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Fact Sheet – Pilot Mental Fitness

For Immediate Release

June 9, 2016
Contact: Alison Duquette or Les Dorr
Phone: (202) 267-3883


U.S. airline pilots must hold a Federal Aviation Administration (FAA) airman and medical certificate in order to fly.

What are the FAA’s medical requirements for airline pilots?

The FAA’s regulations require airline pilots to undergo a medical exam with an FAA-approved physician called an Aviation Medical Examiner (AME) every six or twelve months depending on the pilot's age. Captains are required to have a first class medical certificate and First Officers (co-pilots) may have a first or second class medical certificate. Most, if not all, U.S. airlines require a first class medical certificate for all of their pilots. A first class medical certificate must be renewed every year if the pilot is under the age of 40 and every six months if the pilot is 40 years or older. A second class medical certificate is renewed each year. General aviation pilots apply for third class medical certificates.

In order to apply for an FAA medical certificate, a pilot must complete an official FAA medical application form and have a physical examination with an AME. The FAA’s Guide for Aviation Medical Examiners outlines the application process, examiner responsibilities, examination techniques, aeromedical decision considerations, and resources. There are more than 3,000 AMEs in the United States.

How does an AME assess mental health?

The FAA medical application form includes questions pertaining to the mental health of the pilot. An AME may ask questions about psychological conditions as part of his/her assessment Pilots must disclose all existing physical and psychological conditions and medications or face significant fines if they are found to have falsified information. They must report any health professional visits during the previous three years. The AME will use this self-disclosure to ask additional questions about mental health issues. The AME can order additional psychological testing, or defer the application to the FAA Office of Aerospace Medicine if he or she is concerned that further evaluation is necessary.

Additionally, if the FAA receives information from another source that a pilot may have a mental health issue, the FAA's Office of Aerospace Medicine can direct the pilot to provide specific documentation and/or a psychiatric and psychological evaluation from a mental health care professional in order to make a determination about the pilot's suitability for certification.

If a pilot experiences an incident that appears medically related, the FAA will request additional medical information to determine the eligibility of the pilot to hold a medical certificate.  If an FAA flight surgeon determines that a pilot with a valid medical certificate no longer meets the medical standards, the flight surgeon will then recommend that FAA counsel revoke or suspend the medical certificate.

Certain medical conditions such as a psychosis, bipolar disorder and severe personality disorder automatically disqualify a pilot from obtaining an FAA medical certificate and prohibit them from flying. However, many pilots have conditions that are treatable. Several U.S. airlines already have reporting and monitoring programs that provide the pilot with a path to report their condition, be treated for it, and return to the cockpit once the FAA has determined – through a rigorous evaluation – it is safe to do so. The FAA addresses the medical certificates of those pilots on a case-by-case basis.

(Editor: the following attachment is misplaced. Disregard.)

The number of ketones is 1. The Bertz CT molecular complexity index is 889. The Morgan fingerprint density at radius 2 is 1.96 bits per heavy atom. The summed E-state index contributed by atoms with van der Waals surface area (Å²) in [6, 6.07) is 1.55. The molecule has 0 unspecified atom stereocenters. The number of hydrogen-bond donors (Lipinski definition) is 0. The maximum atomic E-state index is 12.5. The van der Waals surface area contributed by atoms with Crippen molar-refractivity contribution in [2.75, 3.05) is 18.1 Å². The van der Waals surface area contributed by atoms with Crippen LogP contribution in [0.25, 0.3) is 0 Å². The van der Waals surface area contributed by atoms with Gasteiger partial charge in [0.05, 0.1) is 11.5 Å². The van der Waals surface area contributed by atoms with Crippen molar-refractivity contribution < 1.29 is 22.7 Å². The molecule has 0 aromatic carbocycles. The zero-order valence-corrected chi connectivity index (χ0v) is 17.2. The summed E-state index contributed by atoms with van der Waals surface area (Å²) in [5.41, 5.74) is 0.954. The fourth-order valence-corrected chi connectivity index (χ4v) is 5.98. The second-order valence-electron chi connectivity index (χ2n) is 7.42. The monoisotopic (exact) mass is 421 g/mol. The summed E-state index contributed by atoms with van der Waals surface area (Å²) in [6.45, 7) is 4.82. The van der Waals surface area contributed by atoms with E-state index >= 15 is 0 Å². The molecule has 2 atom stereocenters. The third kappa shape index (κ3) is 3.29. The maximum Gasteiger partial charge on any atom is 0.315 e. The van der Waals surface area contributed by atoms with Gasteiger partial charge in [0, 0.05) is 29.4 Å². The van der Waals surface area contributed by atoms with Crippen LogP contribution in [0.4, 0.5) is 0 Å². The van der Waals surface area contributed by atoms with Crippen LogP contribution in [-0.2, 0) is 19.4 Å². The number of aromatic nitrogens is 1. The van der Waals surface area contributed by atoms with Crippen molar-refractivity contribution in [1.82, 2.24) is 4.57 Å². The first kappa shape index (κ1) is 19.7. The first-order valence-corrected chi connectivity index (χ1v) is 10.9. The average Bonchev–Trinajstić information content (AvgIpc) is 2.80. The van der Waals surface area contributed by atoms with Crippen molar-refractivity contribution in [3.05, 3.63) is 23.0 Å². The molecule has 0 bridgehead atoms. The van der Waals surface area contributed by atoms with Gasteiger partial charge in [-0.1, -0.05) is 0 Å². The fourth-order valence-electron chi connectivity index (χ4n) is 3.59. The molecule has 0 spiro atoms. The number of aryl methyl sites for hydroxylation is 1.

The FAA does not release medical records on living pilots, including the results of any pilot’s medical testing, because medical information is covered by privacy laws.  

How will the Aviation Rulemaking Committee (ARC) report on pilot mental fitness change the medical certification process for airline pilots?

AMEs are approved by the FAA and complete specialized basic and refresher training. An Aviation Rulemaking Committee report outlines recommendations on pilot medical fitness. In January, the FAA began enhancing training for AME’s so they can increase their knowledge on mental health and enhance their ability to identify warning signs. The FAA will issue guidance to airlines to promote best practices about pilot support programs for mental health issues. The FAA will also ask the Aerospace Medical Association to consider addressing the issue of professional reporting responsibilities on a national basis and to present a resolution to the American Medical Association. Reporting requirements currently vary by state and by licensing and specialty boards. 

Airlines and unions will expand the use of pilot assistance programs. The FAA will support the development of these programs over the next year. These programs will be incorporated in the airline’s Safety Management Systems for identifying risk.  The FAA will also work with airlines over the next year as they develop programs to reduce the stigma around mental health issues by increasing awareness and promoting resources to help resolve mental health problems. 

What are the results of U.S airline pilot medical exams?   

The majority, 96 percent, of pilots receive their medical certificates at the time of their AME physical examination. Only 1.1 percent of all applications are initially denied. However, only 0.05 percent of applications are finally denied after the FAA receives all the medical information requested by the agency. In 2015, there were 378,263 total applications and 212,617 of these were for First Class Medical Certificates (which includes airline pilots). Of these, 33,604 required a Special Issuance Medical Certificate, and 15,992 of these were for First Class Medical Certificates.

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This page was originally published at: https://www.faa.gov/news/fact_sheets/news_story.cfm?newsId=20455